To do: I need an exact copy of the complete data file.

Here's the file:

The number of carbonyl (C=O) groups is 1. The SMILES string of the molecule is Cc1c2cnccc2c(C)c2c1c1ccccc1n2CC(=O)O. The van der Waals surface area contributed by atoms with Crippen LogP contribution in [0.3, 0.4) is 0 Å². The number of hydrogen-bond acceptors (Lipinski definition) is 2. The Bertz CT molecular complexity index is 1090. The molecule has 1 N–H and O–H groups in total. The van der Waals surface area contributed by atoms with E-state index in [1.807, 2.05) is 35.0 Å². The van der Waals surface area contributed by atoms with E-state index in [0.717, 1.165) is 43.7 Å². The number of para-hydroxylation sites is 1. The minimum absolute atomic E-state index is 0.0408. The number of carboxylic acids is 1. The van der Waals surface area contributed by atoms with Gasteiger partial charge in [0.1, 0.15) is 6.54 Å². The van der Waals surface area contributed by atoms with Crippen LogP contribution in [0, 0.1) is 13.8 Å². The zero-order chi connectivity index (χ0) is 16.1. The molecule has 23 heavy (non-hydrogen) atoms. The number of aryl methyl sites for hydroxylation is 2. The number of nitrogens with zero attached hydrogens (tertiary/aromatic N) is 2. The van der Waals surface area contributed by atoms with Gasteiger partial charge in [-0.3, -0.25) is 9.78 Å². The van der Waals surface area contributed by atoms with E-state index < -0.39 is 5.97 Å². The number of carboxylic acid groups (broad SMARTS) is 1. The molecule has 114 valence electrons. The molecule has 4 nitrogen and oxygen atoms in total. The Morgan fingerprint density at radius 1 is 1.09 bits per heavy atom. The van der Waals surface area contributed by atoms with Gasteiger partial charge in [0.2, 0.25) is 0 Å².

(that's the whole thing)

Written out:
The number of carbonyl (C=O) groups is 1. The SMILES string of the molecule is Cc1c2cnccc2c(C)c2c1c1ccccc1n2CC(=O)O. The van der Waals surface area contributed by atoms with Crippen LogP contribution in [0.3, 0.4) is 0 Å². The number of hydrogen-bond acceptors (Lipinski definition) is 2. The Bertz CT molecular complexity index is 1090. The molecule has 1 N–H and O–H groups in total. The van der Waals surface area contributed by atoms with E-state index in [1.807, 2.05) is 35.0 Å². The van der Waals surface area contributed by atoms with E-state index in [0.717, 1.165) is 43.7 Å². The number of para-hydroxylation sites is 1. The minimum absolute atomic E-state index is 0.0408. The number of carboxylic acids is 1. The van der Waals surface area contributed by atoms with Gasteiger partial charge in [0.1, 0.15) is 6.54 Å². The van der Waals surface area contributed by atoms with Crippen LogP contribution in [0, 0.1) is 13.8 Å². The zero-order chi connectivity index (χ0) is 16.1. The molecule has 23 heavy (non-hydrogen) atoms. The number of aryl methyl sites for hydroxylation is 2. The number of nitrogens with zero attached hydrogens (tertiary/aromatic N) is 2. The van der Waals surface area contributed by atoms with Gasteiger partial charge in [-0.3, -0.25) is 9.78 Å². The van der Waals surface area contributed by atoms with E-state index < -0.39 is 5.97 Å². The number of carboxylic acid groups (broad SMARTS) is 1. The molecule has 114 valence electrons. The molecule has 4 nitrogen and oxygen atoms in total. The Morgan fingerprint density at radius 1 is 1.09 bits per heavy atom. The van der Waals surface area contributed by atoms with Gasteiger partial charge in [0.2, 0.25) is 0 Å².